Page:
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Drug Law Reform

A remarkable discovery has emerged in astrophysics: key properties of the universe have just the right values to make life possible. Most scientists prefer to explain away this uniqueness, insisting that a number of unseen universes must therefore exist, each randomly different. Astrophysicist Bernard Haisch joined George Knapp in the first half of the show to propose the alternative—that the special properties of our universe reflect an underlying intelligent consciousness.

In the second half of the program, veteran journalist Chris Taylor talked about how the Star Wars franchise has conquered our culture with a sense of lightness and exuberance, while remaining serious enough to influence politics, and spread a spirituality that appeals to religious groups and atheists alike.

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Drug Law Reform

Show Archive
Date: Sunday - May 16, 2010
Host: George Knapp
Guests: Jim Gray

George Knapp welcomed Judge Jim Gray for a discussion on the possibility of reforming America's drug laws, taking illegal drug usage from a criminal issue into a social and medical one. "Drug prohibition is the biggest failed policy in the history of our country, second only to slavery," he declared, adding that a victory today in the War on Drugs is simply slowing the pace of defeat. People should be held accountable for their actions (such as putting others' safety at risk), but not for what they put in their body, he commented.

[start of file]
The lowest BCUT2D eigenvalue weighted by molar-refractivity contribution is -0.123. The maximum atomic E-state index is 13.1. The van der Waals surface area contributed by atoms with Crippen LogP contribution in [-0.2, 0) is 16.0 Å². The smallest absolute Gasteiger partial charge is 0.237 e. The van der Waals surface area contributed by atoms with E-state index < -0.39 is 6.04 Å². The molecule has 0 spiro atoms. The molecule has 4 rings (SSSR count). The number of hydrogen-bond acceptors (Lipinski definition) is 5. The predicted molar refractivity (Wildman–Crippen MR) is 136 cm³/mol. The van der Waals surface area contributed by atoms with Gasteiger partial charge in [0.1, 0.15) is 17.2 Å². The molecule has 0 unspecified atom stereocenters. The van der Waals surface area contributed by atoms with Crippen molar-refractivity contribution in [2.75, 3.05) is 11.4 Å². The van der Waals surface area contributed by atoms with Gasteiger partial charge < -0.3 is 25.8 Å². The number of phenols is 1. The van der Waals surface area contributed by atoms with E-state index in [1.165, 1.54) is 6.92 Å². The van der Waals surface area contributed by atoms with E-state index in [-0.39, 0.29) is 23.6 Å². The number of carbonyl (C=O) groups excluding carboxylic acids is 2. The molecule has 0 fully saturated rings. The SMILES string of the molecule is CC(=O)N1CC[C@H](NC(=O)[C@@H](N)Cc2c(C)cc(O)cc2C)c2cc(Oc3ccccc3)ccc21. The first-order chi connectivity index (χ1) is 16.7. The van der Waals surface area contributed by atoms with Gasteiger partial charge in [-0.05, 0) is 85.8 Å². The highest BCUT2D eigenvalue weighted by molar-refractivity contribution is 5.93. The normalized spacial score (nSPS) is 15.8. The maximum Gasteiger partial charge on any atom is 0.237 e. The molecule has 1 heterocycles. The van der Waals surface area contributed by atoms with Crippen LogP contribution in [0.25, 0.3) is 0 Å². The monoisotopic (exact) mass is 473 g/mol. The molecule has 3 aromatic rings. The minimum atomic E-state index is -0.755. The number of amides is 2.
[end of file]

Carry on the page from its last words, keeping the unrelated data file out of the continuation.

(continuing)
Judge Gray cited four steps that could help with the drug problem, and serve as an alternative to incarcerating people for usage-- education, treatment/prevention, economic incentives, and individual responsibility. The Rand Corporation released a study that said there was 7 times more benefit for drug treatment per dollar as compared to imprisoning users, he reported.

He cited a successful program in Switzerland for heroin users that gets away from the punitive mentality. Right now, such groups as drug lords/dealers, juvenile gangs, and terrorists are benefiting from the current drug policy-- and almost everyone else is losing, Gray remarked. An initiative to legalize marijuana is on the November ballot in California, and if it passes, the state could generate huge amounts of tax revenue, end the medical marijuana dispute, and allow for the drug to be strictly regulated. Gray advocated not for legalization of drugs, but for them to be sold under strict regulations, such that they are not advertised, or made available to children. He also spoke in favor of allowing individual states to try out new policies that would work best for them.

Related Articles

Knapp's News 5/16/10

Knapp's News 5/16/10

Check out some of the links that have recently caught George Knapp's attention, including articles on a fossil of a primate's unusual teeth (pictured), a girl who doesn't age, and a video of mysterious lights in Ohio:

Bumper Music

Bumper music from Sunday May 16, 2010